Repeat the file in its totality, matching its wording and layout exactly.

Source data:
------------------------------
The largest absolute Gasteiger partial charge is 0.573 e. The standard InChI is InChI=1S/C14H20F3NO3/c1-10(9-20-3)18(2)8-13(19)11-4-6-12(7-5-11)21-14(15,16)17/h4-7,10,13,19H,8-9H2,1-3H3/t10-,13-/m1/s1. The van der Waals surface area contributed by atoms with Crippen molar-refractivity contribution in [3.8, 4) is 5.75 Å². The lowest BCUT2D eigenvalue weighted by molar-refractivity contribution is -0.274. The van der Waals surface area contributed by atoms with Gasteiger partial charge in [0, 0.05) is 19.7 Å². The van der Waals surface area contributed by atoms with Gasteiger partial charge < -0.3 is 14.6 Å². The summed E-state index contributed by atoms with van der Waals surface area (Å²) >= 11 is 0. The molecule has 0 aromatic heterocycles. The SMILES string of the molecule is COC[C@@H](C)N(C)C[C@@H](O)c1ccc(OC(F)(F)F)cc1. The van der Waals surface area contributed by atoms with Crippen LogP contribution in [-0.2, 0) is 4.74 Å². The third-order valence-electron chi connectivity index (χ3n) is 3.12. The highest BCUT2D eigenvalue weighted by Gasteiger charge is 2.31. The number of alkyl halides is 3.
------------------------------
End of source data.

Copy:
The largest absolute Gasteiger partial charge is 0.573 e. The standard InChI is InChI=1S/C14H20F3NO3/c1-10(9-20-3)18(2)8-13(19)11-4-6-12(7-5-11)21-14(15,16)17/h4-7,10,13,19H,8-9H2,1-3H3/t10-,13-/m1/s1. The van der Waals surface area contributed by atoms with Crippen molar-refractivity contribution in [3.8, 4) is 5.75 Å². The lowest BCUT2D eigenvalue weighted by molar-refractivity contribution is -0.274. The van der Waals surface area contributed by atoms with Gasteiger partial charge in [0, 0.05) is 19.7 Å². The van der Waals surface area contributed by atoms with Gasteiger partial charge < -0.3 is 14.6 Å². The summed E-state index contributed by atoms with van der Waals surface area (Å²) >= 11 is 0. The molecule has 0 aromatic heterocycles. The SMILES string of the molecule is COC[C@@H](C)N(C)C[C@@H](O)c1ccc(OC(F)(F)F)cc1. The van der Waals surface area contributed by atoms with Crippen LogP contribution in [-0.2, 0) is 4.74 Å². The third-order valence-electron chi connectivity index (χ3n) is 3.12. The highest BCUT2D eigenvalue weighted by Gasteiger charge is 2.31. The number of alkyl halides is 3.